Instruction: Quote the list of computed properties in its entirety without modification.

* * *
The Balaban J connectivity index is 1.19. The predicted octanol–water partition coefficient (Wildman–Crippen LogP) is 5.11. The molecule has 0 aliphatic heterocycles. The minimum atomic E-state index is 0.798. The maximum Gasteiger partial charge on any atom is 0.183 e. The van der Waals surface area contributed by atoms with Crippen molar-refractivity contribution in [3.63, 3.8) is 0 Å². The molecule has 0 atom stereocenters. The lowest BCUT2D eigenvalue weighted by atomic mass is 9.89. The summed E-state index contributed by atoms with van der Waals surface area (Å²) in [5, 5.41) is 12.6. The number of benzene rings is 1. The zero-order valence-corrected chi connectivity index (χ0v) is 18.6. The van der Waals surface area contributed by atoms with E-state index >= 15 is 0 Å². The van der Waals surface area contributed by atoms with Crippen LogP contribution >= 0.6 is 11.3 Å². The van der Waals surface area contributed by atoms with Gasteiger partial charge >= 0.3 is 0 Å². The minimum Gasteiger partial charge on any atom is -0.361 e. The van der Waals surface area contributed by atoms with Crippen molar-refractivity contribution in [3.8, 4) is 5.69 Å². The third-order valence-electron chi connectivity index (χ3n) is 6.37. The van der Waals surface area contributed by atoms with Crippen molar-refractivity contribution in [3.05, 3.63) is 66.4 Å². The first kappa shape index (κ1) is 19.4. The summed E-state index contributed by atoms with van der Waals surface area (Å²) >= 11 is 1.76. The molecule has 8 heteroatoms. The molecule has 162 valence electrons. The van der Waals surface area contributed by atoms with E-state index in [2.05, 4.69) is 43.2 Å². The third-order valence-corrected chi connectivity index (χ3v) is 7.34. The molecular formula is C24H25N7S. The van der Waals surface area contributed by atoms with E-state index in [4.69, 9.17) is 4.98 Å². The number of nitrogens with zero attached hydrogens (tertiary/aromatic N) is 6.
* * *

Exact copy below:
The Balaban J connectivity index is 1.19. The predicted octanol–water partition coefficient (Wildman–Crippen LogP) is 5.11. The molecule has 0 aliphatic heterocycles. The minimum atomic E-state index is 0.798. The maximum Gasteiger partial charge on any atom is 0.183 e. The van der Waals surface area contributed by atoms with Crippen molar-refractivity contribution in [3.63, 3.8) is 0 Å². The molecule has 0 atom stereocenters. The lowest BCUT2D eigenvalue weighted by atomic mass is 9.89. The summed E-state index contributed by atoms with van der Waals surface area (Å²) in [5, 5.41) is 12.6. The number of benzene rings is 1. The zero-order valence-corrected chi connectivity index (χ0v) is 18.6. The van der Waals surface area contributed by atoms with E-state index >= 15 is 0 Å². The van der Waals surface area contributed by atoms with Crippen LogP contribution >= 0.6 is 11.3 Å². The van der Waals surface area contributed by atoms with Gasteiger partial charge >= 0.3 is 0 Å². The minimum Gasteiger partial charge on any atom is -0.361 e. The van der Waals surface area contributed by atoms with Crippen molar-refractivity contribution in [3.8, 4) is 5.69 Å². The third-order valence-electron chi connectivity index (χ3n) is 6.37. The van der Waals surface area contributed by atoms with Crippen molar-refractivity contribution in [3.05, 3.63) is 66.4 Å². The first kappa shape index (κ1) is 19.4. The summed E-state index contributed by atoms with van der Waals surface area (Å²) >= 11 is 1.76. The molecule has 8 heteroatoms. The molecule has 162 valence electrons. The van der Waals surface area contributed by atoms with E-state index in [2.05, 4.69) is 43.2 Å². The third-order valence-corrected chi connectivity index (χ3v) is 7.34. The molecular formula is C24H25N7S. The van der Waals surface area contributed by atoms with E-state index in [4.69, 9.17) is 4.98 Å². The number of nitrogens with zero attached hydrogens (tertiary/aromatic N) is 6.